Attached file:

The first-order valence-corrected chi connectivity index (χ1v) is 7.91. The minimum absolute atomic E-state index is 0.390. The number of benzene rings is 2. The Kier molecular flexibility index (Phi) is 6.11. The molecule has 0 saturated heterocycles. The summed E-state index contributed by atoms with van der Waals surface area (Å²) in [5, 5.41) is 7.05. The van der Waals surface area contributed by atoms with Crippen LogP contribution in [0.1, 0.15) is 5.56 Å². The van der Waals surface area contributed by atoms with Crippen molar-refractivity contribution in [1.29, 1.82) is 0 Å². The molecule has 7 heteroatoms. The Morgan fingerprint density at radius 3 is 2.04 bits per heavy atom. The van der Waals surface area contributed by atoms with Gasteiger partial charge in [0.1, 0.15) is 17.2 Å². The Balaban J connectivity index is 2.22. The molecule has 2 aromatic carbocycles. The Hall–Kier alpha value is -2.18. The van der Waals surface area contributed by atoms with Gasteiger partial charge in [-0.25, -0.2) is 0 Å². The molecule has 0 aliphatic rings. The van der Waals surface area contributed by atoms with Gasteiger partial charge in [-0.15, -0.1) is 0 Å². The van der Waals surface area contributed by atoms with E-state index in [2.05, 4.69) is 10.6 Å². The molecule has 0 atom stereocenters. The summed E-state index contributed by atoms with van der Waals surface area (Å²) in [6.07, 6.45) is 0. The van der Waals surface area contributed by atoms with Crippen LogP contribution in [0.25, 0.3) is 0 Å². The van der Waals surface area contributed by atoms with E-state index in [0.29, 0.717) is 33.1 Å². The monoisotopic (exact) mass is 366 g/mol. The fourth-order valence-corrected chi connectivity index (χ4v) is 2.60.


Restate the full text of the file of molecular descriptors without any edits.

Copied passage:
The first-order valence-corrected chi connectivity index (χ1v) is 7.91. The minimum absolute atomic E-state index is 0.390. The number of benzene rings is 2. The Kier molecular flexibility index (Phi) is 6.11. The molecule has 0 saturated heterocycles. The summed E-state index contributed by atoms with van der Waals surface area (Å²) in [5, 5.41) is 7.05. The van der Waals surface area contributed by atoms with Crippen LogP contribution in [0.1, 0.15) is 5.56 Å². The van der Waals surface area contributed by atoms with Crippen molar-refractivity contribution in [1.29, 1.82) is 0 Å². The molecule has 7 heteroatoms. The Morgan fingerprint density at radius 3 is 2.04 bits per heavy atom. The van der Waals surface area contributed by atoms with Gasteiger partial charge in [0.1, 0.15) is 17.2 Å². The Balaban J connectivity index is 2.22. The molecule has 2 aromatic carbocycles. The Hall–Kier alpha value is -2.18. The van der Waals surface area contributed by atoms with Gasteiger partial charge in [-0.25, -0.2) is 0 Å². The molecule has 0 aliphatic rings. The van der Waals surface area contributed by atoms with Gasteiger partial charge in [-0.15, -0.1) is 0 Å². The van der Waals surface area contributed by atoms with E-state index in [2.05, 4.69) is 10.6 Å². The molecule has 0 atom stereocenters. The summed E-state index contributed by atoms with van der Waals surface area (Å²) in [6.07, 6.45) is 0. The van der Waals surface area contributed by atoms with Crippen LogP contribution in [0.25, 0.3) is 0 Å². The van der Waals surface area contributed by atoms with E-state index in [0.29, 0.717) is 33.1 Å². The monoisotopic (exact) mass is 366 g/mol. The fourth-order valence-corrected chi connectivity index (χ4v) is 2.60.